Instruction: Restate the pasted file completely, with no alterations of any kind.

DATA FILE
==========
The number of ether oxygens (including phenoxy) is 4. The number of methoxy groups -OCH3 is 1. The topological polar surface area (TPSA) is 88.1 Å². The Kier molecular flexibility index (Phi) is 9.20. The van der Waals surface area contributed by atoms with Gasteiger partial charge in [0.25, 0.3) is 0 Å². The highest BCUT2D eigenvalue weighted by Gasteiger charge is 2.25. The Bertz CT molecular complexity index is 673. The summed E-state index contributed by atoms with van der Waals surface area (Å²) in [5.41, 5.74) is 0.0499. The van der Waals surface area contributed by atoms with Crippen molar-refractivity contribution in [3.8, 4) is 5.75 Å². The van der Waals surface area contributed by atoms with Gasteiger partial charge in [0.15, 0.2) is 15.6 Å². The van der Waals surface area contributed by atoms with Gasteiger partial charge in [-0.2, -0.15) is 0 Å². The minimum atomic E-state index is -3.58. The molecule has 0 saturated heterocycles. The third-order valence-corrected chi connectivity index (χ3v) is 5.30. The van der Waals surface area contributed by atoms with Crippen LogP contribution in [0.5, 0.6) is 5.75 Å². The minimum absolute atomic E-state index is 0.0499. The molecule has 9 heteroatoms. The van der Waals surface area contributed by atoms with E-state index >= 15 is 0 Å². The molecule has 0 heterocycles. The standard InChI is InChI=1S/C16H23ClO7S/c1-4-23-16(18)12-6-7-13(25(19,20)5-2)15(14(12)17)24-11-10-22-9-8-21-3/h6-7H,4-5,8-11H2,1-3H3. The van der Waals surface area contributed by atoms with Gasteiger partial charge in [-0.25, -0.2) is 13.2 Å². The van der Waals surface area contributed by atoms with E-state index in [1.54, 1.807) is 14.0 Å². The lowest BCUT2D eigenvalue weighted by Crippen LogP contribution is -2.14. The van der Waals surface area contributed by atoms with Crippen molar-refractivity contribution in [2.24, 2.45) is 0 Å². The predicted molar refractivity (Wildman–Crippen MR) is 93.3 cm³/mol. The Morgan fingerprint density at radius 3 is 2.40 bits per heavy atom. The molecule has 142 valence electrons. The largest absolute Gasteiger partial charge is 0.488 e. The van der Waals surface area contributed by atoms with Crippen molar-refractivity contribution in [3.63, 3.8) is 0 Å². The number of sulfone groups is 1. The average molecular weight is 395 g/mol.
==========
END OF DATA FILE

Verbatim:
The number of ether oxygens (including phenoxy) is 4. The number of methoxy groups -OCH3 is 1. The topological polar surface area (TPSA) is 88.1 Å². The Kier molecular flexibility index (Phi) is 9.20. The van der Waals surface area contributed by atoms with Gasteiger partial charge in [0.25, 0.3) is 0 Å². The highest BCUT2D eigenvalue weighted by Gasteiger charge is 2.25. The Bertz CT molecular complexity index is 673. The summed E-state index contributed by atoms with van der Waals surface area (Å²) in [5.41, 5.74) is 0.0499. The van der Waals surface area contributed by atoms with Crippen molar-refractivity contribution in [3.8, 4) is 5.75 Å². The van der Waals surface area contributed by atoms with Gasteiger partial charge in [0.15, 0.2) is 15.6 Å². The van der Waals surface area contributed by atoms with Gasteiger partial charge in [-0.2, -0.15) is 0 Å². The minimum atomic E-state index is -3.58. The molecule has 0 saturated heterocycles. The third-order valence-corrected chi connectivity index (χ3v) is 5.30. The van der Waals surface area contributed by atoms with Crippen LogP contribution in [0.5, 0.6) is 5.75 Å². The minimum absolute atomic E-state index is 0.0499. The molecule has 9 heteroatoms. The van der Waals surface area contributed by atoms with E-state index >= 15 is 0 Å². The molecule has 0 heterocycles. The standard InChI is InChI=1S/C16H23ClO7S/c1-4-23-16(18)12-6-7-13(25(19,20)5-2)15(14(12)17)24-11-10-22-9-8-21-3/h6-7H,4-5,8-11H2,1-3H3. The van der Waals surface area contributed by atoms with Gasteiger partial charge in [-0.25, -0.2) is 13.2 Å². The van der Waals surface area contributed by atoms with E-state index in [1.54, 1.807) is 14.0 Å². The lowest BCUT2D eigenvalue weighted by Crippen LogP contribution is -2.14. The van der Waals surface area contributed by atoms with Crippen molar-refractivity contribution in [2.24, 2.45) is 0 Å². The predicted molar refractivity (Wildman–Crippen MR) is 93.3 cm³/mol. The Morgan fingerprint density at radius 3 is 2.40 bits per heavy atom. The molecule has 142 valence electrons. The largest absolute Gasteiger partial charge is 0.488 e. The van der Waals surface area contributed by atoms with Crippen molar-refractivity contribution in [3.63, 3.8) is 0 Å². The number of sulfone groups is 1. The average molecular weight is 395 g/mol.